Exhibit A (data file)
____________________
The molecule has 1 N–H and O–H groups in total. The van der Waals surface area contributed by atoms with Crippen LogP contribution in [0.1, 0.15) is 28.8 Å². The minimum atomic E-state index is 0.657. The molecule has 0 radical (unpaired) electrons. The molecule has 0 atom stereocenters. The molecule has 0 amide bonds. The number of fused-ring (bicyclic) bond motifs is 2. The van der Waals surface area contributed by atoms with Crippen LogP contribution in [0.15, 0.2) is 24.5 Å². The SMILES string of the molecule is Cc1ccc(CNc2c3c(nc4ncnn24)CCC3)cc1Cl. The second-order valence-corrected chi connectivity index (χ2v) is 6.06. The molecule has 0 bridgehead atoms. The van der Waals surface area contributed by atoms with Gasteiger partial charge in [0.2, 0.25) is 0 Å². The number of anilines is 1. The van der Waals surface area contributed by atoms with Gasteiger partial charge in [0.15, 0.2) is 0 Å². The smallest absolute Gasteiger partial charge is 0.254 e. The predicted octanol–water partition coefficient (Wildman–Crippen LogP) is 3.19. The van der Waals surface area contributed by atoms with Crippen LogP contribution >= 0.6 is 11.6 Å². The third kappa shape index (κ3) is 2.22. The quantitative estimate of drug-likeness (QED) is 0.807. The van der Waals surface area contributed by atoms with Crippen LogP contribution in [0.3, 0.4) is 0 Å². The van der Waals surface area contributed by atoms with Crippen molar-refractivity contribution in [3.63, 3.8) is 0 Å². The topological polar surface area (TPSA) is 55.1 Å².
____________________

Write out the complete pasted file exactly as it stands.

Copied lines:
The molecule has 1 N–H and O–H groups in total. The van der Waals surface area contributed by atoms with Crippen LogP contribution in [0.1, 0.15) is 28.8 Å². The minimum atomic E-state index is 0.657. The molecule has 0 radical (unpaired) electrons. The molecule has 0 atom stereocenters. The molecule has 0 amide bonds. The number of fused-ring (bicyclic) bond motifs is 2. The van der Waals surface area contributed by atoms with Crippen LogP contribution in [0.15, 0.2) is 24.5 Å². The SMILES string of the molecule is Cc1ccc(CNc2c3c(nc4ncnn24)CCC3)cc1Cl. The second-order valence-corrected chi connectivity index (χ2v) is 6.06. The molecule has 0 bridgehead atoms. The van der Waals surface area contributed by atoms with Gasteiger partial charge in [0.2, 0.25) is 0 Å². The number of anilines is 1. The van der Waals surface area contributed by atoms with Gasteiger partial charge in [0.15, 0.2) is 0 Å². The smallest absolute Gasteiger partial charge is 0.254 e. The predicted octanol–water partition coefficient (Wildman–Crippen LogP) is 3.19. The van der Waals surface area contributed by atoms with Crippen LogP contribution >= 0.6 is 11.6 Å². The third kappa shape index (κ3) is 2.22. The quantitative estimate of drug-likeness (QED) is 0.807. The van der Waals surface area contributed by atoms with Crippen LogP contribution in [0.3, 0.4) is 0 Å². The van der Waals surface area contributed by atoms with Crippen molar-refractivity contribution in [3.63, 3.8) is 0 Å². The topological polar surface area (TPSA) is 55.1 Å².